New Federal Reserve Chairwoman Janet Yellen appears to have stumbled into a controversial area in her efforts to humanize the ongoing weakness of the U.S. labor market.

In a speech monday at a conference on community reinvestment in Chicago, Yellen relayed anecdotes about three workers struggling with long-term unemployment. While highlighting individuals is routine for politicians trying to project empathy on the campaign trail, it's unusual for central bankers to do so. More often, they speak of current events in academic terms.

Monday's speech shows one reason why central bankers normally shy away from specifics: Bloomberg reported that two of the three workers Yellen mentioned have criminal records -- one for felony theft, another for heroin possession.

Yellen knew about the workers’ criminal records, the Fed told Bloomberg, but declined to mention them in detailing the obstacles they had faced in gaining employment.

Yellen has developed a reputation for trying to bring the workings of the economy to the personal level. Claudia Goldin, a Harvard labor economist and friend and contemporary of Yellen’s, told the Washington Examiner that Yellen was able to “put a human face” on the cost of downturns when she was going through the nomination process.

That theme was part of Yellen’s self-presentation during her nomination hearings and as she took office. During her ceremonial swearing-in, the long-time Fed official promised to “never forget the individual lives, experiences and challenges that lie behind the statistics we use to gauge the health of the economy.”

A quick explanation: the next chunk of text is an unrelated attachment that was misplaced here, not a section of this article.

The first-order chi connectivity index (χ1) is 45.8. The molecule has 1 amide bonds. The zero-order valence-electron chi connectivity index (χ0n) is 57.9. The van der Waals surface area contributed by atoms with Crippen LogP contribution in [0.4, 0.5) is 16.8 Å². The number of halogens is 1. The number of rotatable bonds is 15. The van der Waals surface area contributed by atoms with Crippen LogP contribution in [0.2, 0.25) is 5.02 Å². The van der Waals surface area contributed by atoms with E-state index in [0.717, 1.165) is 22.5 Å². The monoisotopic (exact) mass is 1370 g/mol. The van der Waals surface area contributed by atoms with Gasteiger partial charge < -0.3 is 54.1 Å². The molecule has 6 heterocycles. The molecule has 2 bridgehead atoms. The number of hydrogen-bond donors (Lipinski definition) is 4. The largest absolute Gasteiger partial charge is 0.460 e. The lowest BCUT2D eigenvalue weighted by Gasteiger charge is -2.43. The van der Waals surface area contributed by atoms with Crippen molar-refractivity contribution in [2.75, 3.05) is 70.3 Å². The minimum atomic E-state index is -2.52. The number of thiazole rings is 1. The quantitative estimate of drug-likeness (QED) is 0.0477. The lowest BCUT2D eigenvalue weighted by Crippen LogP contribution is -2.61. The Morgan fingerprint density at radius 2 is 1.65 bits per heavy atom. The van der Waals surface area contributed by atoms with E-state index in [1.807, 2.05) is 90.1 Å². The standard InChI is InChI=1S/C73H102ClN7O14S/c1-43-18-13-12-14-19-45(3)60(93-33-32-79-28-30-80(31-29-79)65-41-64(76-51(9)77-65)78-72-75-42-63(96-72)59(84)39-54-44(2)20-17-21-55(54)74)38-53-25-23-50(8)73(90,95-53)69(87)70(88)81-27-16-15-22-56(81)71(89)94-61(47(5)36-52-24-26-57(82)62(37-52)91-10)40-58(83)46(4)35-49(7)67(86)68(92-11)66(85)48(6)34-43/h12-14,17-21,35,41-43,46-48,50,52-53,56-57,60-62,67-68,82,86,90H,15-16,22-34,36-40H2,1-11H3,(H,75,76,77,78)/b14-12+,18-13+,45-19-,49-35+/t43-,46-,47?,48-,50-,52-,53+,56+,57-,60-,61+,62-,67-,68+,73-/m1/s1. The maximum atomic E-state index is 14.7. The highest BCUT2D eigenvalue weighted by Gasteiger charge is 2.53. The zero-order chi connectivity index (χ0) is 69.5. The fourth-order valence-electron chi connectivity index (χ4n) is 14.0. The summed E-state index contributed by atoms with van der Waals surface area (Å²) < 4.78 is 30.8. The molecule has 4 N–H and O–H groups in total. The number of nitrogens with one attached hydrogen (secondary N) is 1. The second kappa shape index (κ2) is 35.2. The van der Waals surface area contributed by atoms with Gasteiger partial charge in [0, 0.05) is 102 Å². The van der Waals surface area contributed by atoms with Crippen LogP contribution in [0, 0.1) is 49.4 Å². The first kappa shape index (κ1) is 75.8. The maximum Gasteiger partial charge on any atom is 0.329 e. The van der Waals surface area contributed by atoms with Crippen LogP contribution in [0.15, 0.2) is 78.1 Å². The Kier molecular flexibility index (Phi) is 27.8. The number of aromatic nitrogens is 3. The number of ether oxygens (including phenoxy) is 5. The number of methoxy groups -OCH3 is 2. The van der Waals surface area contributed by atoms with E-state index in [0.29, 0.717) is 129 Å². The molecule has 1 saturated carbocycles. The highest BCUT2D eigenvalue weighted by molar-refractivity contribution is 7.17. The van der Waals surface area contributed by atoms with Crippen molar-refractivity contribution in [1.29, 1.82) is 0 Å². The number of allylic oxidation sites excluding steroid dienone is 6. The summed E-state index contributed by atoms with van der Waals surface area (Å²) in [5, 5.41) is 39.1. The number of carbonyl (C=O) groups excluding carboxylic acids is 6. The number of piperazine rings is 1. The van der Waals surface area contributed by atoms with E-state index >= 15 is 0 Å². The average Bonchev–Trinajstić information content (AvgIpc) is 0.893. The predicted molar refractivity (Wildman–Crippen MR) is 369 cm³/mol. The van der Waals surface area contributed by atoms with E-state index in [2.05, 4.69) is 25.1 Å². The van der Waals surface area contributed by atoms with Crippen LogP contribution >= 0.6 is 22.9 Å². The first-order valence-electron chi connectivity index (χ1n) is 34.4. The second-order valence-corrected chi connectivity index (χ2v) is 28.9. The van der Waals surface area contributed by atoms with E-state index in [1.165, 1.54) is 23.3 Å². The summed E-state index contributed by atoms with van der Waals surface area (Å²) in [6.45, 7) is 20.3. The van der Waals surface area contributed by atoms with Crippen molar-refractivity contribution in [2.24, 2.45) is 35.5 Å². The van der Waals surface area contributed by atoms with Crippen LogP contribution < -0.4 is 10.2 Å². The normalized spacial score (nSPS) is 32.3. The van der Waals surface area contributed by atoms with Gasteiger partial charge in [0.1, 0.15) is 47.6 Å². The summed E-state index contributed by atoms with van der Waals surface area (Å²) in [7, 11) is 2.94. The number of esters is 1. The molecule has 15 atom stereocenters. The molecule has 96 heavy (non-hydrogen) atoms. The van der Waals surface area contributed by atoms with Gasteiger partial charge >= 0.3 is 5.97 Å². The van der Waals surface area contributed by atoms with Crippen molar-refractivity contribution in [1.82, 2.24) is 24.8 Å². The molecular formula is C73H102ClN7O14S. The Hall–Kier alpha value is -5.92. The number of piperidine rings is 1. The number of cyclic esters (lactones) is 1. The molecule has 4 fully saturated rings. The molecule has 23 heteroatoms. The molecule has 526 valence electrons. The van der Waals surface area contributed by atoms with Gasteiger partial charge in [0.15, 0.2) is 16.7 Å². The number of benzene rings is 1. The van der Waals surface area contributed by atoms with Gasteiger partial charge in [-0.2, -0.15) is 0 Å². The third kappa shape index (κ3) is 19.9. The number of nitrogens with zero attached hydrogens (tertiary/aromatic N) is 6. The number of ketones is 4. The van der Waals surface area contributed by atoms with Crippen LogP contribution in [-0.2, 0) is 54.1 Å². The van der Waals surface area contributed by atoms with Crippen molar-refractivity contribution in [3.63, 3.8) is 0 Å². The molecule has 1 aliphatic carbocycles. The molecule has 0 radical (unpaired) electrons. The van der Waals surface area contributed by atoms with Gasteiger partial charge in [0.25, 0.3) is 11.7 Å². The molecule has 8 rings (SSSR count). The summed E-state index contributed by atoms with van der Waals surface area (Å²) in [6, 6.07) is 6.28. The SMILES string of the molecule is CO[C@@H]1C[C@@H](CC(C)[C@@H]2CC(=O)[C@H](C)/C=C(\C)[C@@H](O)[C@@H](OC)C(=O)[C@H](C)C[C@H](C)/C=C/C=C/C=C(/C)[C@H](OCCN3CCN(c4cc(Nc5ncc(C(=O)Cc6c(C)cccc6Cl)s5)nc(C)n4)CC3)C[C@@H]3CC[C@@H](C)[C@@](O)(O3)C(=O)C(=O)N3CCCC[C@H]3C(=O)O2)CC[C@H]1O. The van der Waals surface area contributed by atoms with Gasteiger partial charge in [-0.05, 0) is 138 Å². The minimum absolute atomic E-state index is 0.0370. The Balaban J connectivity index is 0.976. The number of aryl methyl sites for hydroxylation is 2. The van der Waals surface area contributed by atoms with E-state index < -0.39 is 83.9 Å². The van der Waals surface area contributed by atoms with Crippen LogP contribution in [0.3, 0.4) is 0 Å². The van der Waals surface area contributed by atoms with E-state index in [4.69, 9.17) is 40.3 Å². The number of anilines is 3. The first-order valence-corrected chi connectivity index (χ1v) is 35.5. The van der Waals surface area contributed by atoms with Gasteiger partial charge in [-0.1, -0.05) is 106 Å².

Yet in her speech she shied away from including the unique problems faced by those with criminal records in the labor market, even though such obstacles were relevant in the cases of two of her three real-life examples.

About 65 million Americans have some kind of criminal record, the National Employment Law Project estimated in 2011.

They make up a substantial portion of the labor force, but reintegration into the workplace can be more difficult for ex-convicts than for others. For example, many large U.S. companies perform routine background checks on job applicants to look for convictions.

In terms of federal law, there is no distinction between workers with and without criminal records (although the Equal Employment Opportunity Commission sometimes prosecutes cases when company’s hiring policies have a disparate impact on different racial groups). That’s also true for the purposes of the Federal Reserve’s mandate to promote maximum employment — unemployed people who have run afoul of the law need work just as others do.

Monday’s event was the first public one for Yellen as Fed chief, setting aside her appearances before Congress. In trying to step outside the Fed’s normal comfort zone by using real-world examples to illustrate her point, she also raised a sensitive topic it appears she meant to skirt.